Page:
Core Audience: Girls ages 3-10; Anyone who hasn’t gotten the fabulous thing they most wanted but didn’t need
Strengths: Heartbreakingly honest writing; a fresh approach to the subject of PINK
Once in awhile a book comes along that just melts your heart—and not because it is full of puppies, or children in flower costumes, or rhymes about bellybuttons. Rather, it stops you in your tracks because it cuts right to the heart of childhood pain. This is one of those books, especially if you grew up in a family where resources were sometimes outpaced by desire.
Vivi loves pink. She wants nothing more than to own something perfectly, gloriously pink, just like the popular girls. It is all she can think about.
Vivi’s parents love her very much and try to pinkify her life any way they can, but theirs is a family with more creativity than money, and they can’t afford to indulge the material desire that “The Pinks” represent. They try to get Vivi to appreciate all the free pink in the world, but Vivi won’t be derailed. When Vivi tries to express her intense desire, her mother tells her that there is enough pink to go around, and her father praises the “pink in her cheeks.” Vivi feels they don’t understand her.
One day as she is passing the local toy store, she sees the most perfect expression of her desire: a pink bride doll. Vivi doesn’t have enough in her piggy bank to buy it, so she decides to work around the neighborhood for a few months to earn the money. She works hard, and is close to her goal, but when she brags about the doll to “The Pinks” in a fit of playground hubris, she finds her dream has slipped away.
The subtle messages about family love in this book are many. Readers will appreciate Vivi’s parent’s efforts on her behalf, and will prefer the magical creativity of her family even if Vivi doesn’t always. The lovely artwork perfectly depicts the melancholy longing of Vivi’s world, as well as the warmth of her family.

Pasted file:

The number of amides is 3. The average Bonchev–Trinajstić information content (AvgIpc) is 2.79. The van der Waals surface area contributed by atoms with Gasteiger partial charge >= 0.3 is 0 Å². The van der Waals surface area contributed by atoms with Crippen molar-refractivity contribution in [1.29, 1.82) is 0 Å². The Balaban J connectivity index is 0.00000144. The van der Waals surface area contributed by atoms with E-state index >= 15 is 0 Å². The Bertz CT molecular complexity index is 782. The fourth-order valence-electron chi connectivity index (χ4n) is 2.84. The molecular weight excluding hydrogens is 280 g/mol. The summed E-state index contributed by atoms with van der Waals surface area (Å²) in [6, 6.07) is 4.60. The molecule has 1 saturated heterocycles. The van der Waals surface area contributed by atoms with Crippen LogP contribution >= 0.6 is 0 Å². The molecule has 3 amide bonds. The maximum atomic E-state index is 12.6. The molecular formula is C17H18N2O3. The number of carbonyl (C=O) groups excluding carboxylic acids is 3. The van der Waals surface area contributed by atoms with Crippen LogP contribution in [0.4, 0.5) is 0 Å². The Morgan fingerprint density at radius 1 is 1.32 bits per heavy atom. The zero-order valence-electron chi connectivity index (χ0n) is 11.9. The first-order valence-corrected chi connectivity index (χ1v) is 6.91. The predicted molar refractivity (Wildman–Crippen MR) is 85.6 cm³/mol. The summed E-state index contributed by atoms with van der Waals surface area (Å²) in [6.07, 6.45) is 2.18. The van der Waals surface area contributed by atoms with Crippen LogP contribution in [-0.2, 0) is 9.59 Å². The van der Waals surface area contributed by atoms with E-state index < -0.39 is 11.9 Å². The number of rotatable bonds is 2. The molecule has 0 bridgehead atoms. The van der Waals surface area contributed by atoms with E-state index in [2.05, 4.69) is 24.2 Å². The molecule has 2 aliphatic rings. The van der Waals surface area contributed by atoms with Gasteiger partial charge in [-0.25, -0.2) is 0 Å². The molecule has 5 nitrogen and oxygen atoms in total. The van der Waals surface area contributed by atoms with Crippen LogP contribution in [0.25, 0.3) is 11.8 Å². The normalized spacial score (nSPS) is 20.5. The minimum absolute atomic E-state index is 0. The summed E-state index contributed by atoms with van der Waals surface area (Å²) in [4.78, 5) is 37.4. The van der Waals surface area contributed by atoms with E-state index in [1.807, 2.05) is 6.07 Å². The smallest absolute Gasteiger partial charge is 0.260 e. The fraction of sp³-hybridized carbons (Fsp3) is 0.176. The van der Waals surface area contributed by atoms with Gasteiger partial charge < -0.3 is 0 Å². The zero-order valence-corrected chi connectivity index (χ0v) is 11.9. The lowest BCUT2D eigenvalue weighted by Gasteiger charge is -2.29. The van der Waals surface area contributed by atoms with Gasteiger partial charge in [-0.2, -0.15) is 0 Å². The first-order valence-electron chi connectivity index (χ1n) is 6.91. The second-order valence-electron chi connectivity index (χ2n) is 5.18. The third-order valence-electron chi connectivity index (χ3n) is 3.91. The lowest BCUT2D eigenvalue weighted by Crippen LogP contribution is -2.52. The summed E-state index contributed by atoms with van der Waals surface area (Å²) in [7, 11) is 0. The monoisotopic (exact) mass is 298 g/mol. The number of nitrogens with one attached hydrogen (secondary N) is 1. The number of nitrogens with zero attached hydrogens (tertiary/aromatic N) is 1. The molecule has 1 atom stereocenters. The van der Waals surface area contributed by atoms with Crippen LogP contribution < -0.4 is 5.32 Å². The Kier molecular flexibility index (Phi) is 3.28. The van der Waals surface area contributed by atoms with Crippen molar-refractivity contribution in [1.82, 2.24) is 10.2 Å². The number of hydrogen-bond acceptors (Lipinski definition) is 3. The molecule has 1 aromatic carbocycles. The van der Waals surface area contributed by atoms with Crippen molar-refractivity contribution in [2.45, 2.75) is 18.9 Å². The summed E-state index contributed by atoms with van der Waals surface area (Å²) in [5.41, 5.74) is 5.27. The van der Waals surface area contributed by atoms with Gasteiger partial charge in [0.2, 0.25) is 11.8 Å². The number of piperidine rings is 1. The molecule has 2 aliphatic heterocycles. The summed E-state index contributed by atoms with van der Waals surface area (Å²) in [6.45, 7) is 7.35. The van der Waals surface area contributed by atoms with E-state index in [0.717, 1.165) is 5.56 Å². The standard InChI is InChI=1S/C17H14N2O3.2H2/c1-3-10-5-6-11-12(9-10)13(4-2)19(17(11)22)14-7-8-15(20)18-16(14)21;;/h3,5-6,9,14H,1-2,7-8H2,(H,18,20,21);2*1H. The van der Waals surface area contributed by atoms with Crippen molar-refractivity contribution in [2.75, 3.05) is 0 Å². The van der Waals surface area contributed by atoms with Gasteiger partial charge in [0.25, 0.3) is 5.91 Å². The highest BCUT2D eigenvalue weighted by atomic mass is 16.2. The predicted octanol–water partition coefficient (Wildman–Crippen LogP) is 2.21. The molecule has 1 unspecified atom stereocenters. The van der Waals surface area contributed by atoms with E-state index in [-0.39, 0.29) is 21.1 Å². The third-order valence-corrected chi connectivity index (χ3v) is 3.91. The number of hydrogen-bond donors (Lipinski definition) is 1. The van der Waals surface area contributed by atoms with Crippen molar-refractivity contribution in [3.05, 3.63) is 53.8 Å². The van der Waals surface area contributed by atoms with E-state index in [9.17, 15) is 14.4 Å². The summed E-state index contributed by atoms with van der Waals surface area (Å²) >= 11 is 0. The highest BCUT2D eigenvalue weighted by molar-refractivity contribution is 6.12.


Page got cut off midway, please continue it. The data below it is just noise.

This story is a great jumping off point for discussions of peer pressure, the difference between “want” and “need”, and how difficult it is to envy others who may have more than you. In the end Vivi doesn’t get the object of her desire, but we see her family supporting her as she works through it.
There has been a spate of books for the pink hedonists lately, (Fancy Nancy, Pinkilicious), and as anyone who is living with a Disney-Princess loving two year-old will tell you, they have their place. But it is very nice (and much rarer) to see a book that holds the other side with such sensitivity and grace. This sleeper, which comes from a small Canadian Press, is one of my favorite books of the year.
Check out this totally amazing resource from Lambiek, the mac-daddy of European comic shops. The Comiclopedia is a searchable database of more than 9,000 international comic artists that includes both visual and biographic data.
I can imagine lots of uses for this, including checking out a customer recommendation, as a resource for students interested in the medium, and as an educational tool for new booksellers. (Pair it with :01/First Second’s awesome list of the best kids graphic novels, and it’s basically a graphic novel course in a proverbial can.)
Best of all, if you find a hole in their database, let them know, and they’ll update it.
Many thanks to Julie over at Children’s Illustration for bringing this amazing resource to my attention.
I’m the Biggest Thing in the Ocean by Kevin Sherry
Penguin/Dial; May 2007; 32 pp; $16.99 HC
Core Audience: Children 4-8; Braggarts everywhere
Strengths: Bold punchy artwork; Very funny
Let’s start with the basic premise of this story. Here we have a giant squid that just can’t get over himself. After all, he is bigger than most things in the ocean, and if you ask him, he’ll tell you he’s the BIGGEST thing in the ocean.
Jelly fish? Bigger.
Sea turtles? Yup. Bigger.
He even says he’s bigger than the shark, but he’s careful to say it quietly. In fact, he’s so busy proudly telling us how big he is that he doesn’t even notice the (very big) whale that’s behind him. But you know what they say…pride go-eth before a fall.